Broken Windows seems to work

I have written before about the use of Broken Windows theory in an occupational health and safety context.  Earlier this year another OHS professional, Bryan McWhorter, wrote about his success in following this approach.

One advantage of talking about this theory is that it applies a concept from outside the OHS field to affect worker and manager behaviours.  A safety professional can use the theory’s origin story to show a different approach to safety management.  It allows a rationalisation for enforcing safety on those “long hanging” hazards.

The Broken Windows approach certainly will not work at all workplaces or fit with everyone’s safety management system.  As the Wikipedia article notes, it continues to operate on fear, on the breaking of rules and this may not be compatible with where one wants their company’s OHS approach to go, but it seems it can be effective, as long as it is not relied upon for very long.

McWhorter’s article tells of the need to shake safety up in the factory for which he was responsible and Broken Windows helped.  It enforced the use of lower order hazard control methods but also applied this across all levels of the workforce, introducing the concept of safety leadership to some of the managers.

Workplace safety is full of clichés such as “the standard you walk past is the standard you accept”, “never walk past a hazard”, “lead by example”.  Weaknesses and anomalies in these can always be identified but in many workplaces these clichés show a fresh approach to safety. This, in itself, is depressing as OHS laws have existed in most countries for over a generation now and safety is still not a normal part of work for many of us.

I reckon the Broken Windows approach will still be one of those new approaches in many workplaces for a while to come.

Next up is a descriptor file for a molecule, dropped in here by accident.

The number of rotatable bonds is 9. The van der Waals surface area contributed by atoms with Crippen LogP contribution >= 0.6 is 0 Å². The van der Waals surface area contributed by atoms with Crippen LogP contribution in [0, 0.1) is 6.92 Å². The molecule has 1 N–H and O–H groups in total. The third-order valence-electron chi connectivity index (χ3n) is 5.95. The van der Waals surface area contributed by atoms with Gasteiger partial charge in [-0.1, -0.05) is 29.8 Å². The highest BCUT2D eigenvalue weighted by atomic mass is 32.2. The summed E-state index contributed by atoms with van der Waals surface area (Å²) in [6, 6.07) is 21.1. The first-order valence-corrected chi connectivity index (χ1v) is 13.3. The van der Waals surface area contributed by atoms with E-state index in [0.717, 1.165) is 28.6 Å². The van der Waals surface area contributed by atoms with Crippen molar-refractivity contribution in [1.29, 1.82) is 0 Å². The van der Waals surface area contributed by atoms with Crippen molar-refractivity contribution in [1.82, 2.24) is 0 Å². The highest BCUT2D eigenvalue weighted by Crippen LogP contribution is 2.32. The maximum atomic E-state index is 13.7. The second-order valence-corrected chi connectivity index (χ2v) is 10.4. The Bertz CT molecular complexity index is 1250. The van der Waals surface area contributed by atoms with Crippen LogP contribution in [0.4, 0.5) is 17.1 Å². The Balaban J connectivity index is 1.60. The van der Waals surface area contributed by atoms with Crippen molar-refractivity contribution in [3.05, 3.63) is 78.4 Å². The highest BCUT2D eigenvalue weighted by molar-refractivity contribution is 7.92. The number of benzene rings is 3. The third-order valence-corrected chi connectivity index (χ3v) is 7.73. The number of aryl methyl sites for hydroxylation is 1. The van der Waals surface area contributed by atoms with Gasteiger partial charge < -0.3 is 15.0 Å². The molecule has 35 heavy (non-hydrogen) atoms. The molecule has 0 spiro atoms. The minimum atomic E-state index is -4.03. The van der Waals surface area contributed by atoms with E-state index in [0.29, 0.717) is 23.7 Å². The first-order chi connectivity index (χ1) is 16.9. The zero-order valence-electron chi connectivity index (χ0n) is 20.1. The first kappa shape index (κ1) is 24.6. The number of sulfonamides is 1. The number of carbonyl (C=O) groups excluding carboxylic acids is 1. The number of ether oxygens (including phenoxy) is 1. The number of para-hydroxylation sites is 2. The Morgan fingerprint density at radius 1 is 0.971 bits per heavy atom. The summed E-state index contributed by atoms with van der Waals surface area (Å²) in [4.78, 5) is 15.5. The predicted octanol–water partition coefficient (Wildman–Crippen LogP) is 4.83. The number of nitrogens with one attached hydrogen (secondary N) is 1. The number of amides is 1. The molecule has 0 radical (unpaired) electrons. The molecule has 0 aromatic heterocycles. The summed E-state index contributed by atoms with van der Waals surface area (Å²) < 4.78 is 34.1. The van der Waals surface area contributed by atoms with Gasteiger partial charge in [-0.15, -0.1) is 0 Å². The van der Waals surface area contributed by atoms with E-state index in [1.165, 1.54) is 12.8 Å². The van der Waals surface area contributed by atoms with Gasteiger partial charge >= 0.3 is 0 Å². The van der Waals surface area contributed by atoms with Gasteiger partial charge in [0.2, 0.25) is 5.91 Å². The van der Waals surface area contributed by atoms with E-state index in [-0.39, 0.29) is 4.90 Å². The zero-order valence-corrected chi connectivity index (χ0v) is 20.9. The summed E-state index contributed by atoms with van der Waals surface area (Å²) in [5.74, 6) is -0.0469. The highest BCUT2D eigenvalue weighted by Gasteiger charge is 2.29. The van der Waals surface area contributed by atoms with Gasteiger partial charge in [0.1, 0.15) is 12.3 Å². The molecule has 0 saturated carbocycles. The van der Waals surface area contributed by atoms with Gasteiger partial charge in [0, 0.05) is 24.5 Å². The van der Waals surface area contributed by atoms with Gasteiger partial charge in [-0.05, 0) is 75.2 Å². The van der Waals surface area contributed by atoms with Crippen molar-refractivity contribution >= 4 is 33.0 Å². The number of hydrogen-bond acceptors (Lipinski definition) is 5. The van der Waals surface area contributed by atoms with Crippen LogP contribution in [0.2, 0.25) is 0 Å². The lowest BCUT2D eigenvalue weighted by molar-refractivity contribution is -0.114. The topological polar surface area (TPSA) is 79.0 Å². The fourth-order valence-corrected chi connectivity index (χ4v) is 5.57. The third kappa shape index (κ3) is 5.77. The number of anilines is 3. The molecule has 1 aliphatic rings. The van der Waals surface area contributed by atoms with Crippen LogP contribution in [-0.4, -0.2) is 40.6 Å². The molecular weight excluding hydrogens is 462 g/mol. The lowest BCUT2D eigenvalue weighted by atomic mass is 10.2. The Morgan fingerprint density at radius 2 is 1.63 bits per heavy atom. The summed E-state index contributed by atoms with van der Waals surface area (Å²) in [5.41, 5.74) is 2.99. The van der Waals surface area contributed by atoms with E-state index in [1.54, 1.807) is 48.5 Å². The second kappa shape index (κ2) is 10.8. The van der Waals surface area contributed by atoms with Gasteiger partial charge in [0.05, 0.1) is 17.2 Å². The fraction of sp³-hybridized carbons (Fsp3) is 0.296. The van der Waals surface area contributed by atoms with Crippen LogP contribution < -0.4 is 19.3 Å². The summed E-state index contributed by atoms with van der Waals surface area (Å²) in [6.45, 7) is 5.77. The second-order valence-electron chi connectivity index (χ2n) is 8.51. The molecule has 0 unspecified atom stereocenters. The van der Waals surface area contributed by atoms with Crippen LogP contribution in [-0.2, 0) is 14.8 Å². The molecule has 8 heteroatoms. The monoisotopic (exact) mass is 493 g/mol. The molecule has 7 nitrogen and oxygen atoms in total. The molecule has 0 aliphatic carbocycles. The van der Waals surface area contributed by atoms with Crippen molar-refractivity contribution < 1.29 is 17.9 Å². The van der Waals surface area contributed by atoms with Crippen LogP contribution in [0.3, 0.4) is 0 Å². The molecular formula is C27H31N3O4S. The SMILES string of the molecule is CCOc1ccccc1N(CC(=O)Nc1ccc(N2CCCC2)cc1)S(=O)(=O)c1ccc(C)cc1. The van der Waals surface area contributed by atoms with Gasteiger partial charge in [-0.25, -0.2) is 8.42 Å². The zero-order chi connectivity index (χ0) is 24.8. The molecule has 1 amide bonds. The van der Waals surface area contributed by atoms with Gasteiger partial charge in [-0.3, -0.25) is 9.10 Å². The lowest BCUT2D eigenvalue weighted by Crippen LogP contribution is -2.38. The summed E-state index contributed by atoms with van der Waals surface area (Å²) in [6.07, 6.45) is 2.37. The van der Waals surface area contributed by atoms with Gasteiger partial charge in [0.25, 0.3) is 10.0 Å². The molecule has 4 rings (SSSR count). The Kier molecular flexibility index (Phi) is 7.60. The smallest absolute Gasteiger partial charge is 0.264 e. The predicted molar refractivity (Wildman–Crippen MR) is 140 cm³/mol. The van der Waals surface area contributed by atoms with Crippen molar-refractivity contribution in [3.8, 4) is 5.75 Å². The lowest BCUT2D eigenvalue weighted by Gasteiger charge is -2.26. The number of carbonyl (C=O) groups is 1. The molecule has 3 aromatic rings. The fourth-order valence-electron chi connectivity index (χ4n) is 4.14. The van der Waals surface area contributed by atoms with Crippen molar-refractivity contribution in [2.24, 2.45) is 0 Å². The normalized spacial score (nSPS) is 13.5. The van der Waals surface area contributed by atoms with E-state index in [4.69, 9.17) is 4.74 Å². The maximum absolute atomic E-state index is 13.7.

(Perhaps safety needs to be re-framed as it is such a sill-y and paneful topic – Couldn’t resist the window “dad jokes”)

Kevin Jones

Categories accountability, business, communication, consultation, culture, enforcement, executives, Leadership, OHS, safety

7 thoughts on “Broken Windows seems to work”

  1. It’s interesting to see the comments that the Broken Window theory has no place in OHS. Some writer’s have made the comment that it mirrors ‘The triangle method’, which I assume is meant to be Bird’s Pyramid. Other’s state that it has no place in OHS because it trivializes safety, but I would argue that, dependent on the cultural maturity of the organization involved, there is a definite argument for the use of this theory.

    In a workplace that is firmly on the left of the cultural maturity chart, in the Pathological or Reactive state, the culture is determined by the worker’s attitude to basic safety rules and procedures. Workers who consistently flout basic rules regarding PPE, procedures, house-keeping etc. have been shown to carry forward that same attitude towards critical risk. The human brain has a distinct tendency to follow the herd, especially when it comes to group behavior. If a workplace is one that tolerates minor indiscretions, then that has the potential to develop risk normalization. Supervision acceptance of rule breaking will lower the safety bar, most critically for new or green workers.